Saturday, September 25, 2010
I met Carol Horton of the blog: Think Body Electric last night. We had food and drink at Mana, one of my favorite places right across the street from Yogaview-Division. It’s always so great to meet blog friends, and it was a delight to meet Carol.
Guess what we talked about??
Well, we talked about yoga culture and yoga blogging, Internet culture and relationships.
I heard Carol express concerns about how yoga is increasingly being taught as more of a workout sport, and less as a spiritual discipline. And I also heard her say that when she started yoga, she really wanted to stretch out, but she remembered that some of her earliest teachers said things about synchronicity and spirituality that made her stop and think in different ways at times. And at some point the yoga really hit home and became an important and safe place for her to nurture her authentic self.
I found myself identifying with what I heard her saying (I hope I got it right—there’s always the danger that I might have just seen my own projections.), and I found myself thinking that our early yoga paths may have been somewhat similar.
The image of yoga, as it is becoming more incorporated into American culture and advertising parlance, seems to be taking on popular notions about beauty and worthiness for women which means thin and physically desirable to men. This directly presents a deep and personal conflict for women (not unlike me) who through the process of yoga have found a connection to personal authenticity that went previously unrecognized by others, but now is seen and known, personally, by individual practitioners of yoga, possibly through a breakthrough experience during the practice.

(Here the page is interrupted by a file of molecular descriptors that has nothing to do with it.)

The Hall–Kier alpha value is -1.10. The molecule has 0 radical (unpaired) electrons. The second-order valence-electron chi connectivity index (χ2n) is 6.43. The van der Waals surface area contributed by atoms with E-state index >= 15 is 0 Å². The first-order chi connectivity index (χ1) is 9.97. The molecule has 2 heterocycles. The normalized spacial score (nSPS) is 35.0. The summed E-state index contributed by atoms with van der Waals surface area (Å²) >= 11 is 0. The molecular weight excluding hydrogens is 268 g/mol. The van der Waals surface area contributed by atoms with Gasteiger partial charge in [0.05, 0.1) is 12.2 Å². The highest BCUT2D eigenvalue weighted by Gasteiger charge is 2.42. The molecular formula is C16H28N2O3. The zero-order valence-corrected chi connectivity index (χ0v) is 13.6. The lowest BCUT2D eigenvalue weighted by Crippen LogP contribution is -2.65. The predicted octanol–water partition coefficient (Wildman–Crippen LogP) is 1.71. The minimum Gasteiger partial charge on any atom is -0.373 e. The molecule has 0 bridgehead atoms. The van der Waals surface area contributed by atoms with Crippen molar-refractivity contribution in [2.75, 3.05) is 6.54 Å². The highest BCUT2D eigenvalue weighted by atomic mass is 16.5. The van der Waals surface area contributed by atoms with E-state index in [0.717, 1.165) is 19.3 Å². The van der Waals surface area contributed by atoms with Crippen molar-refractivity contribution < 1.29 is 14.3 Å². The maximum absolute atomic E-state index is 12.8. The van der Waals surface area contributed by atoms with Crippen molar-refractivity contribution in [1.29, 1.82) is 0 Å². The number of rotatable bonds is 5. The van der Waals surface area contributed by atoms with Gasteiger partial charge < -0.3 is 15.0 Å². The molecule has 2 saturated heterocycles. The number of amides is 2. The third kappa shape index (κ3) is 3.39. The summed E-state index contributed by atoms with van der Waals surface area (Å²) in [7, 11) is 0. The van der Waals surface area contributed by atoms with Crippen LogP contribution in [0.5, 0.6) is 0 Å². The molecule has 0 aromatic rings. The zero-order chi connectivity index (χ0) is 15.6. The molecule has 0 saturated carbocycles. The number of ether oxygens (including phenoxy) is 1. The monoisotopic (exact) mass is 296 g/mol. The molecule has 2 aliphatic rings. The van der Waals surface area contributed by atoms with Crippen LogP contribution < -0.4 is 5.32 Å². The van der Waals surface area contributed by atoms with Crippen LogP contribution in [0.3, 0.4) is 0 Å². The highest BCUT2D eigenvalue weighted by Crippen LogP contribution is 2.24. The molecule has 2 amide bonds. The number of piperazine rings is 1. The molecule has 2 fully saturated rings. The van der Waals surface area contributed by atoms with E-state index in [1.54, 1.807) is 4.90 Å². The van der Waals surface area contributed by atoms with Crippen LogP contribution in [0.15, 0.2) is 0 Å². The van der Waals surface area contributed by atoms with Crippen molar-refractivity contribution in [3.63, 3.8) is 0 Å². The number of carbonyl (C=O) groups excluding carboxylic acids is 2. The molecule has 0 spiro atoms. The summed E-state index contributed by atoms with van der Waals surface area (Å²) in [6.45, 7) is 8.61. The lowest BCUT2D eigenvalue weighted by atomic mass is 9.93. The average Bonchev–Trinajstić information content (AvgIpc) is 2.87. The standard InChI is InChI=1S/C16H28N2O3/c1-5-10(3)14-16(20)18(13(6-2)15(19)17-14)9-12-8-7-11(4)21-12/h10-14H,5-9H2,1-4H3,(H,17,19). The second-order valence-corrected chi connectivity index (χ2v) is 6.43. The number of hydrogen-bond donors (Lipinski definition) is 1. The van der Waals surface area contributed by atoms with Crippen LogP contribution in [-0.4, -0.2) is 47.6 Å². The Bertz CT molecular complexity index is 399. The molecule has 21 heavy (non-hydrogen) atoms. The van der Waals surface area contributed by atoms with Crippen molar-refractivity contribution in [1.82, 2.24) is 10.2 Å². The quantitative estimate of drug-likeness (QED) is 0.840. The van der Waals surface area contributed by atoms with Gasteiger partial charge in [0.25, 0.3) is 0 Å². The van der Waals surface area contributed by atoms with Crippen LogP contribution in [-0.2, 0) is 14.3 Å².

I understand this. Our personal revelations about life are sacred and important. And worth honoring and protecting.
Blogging about yoga gives a forum for people who care enough about it to devote time regularly to writing about it to be read (or “heard”) by others, and there is an opportunity for feedback. This is the richness of this medium. Blogging has been such a blessing for me because of this. Through blogging I have learned that I am not alone. In fact I have discovered that others feel similar to me on yogic subjects. This has been very affirming.
Another richness of the feedback in comments is that they can contain viewpoints that differ from those expressed in the original post. If this is done in a respectful manner, it can be very helpful to readers and writers on the Internet.
What has sometimes happened (recently in my direct experience) is that someone will openly attack someone else personally (and/or behind their back). Personal attacks are not appropriate or helpful. I think that when people get into attack mode it indicates a personal issue getting triggered, and in that reactive or "triggered" mentality we might just want to make the other person “wrong” or somehow convince ourselves that they are insignificant (lesser than our higher or more relevant viewpoint).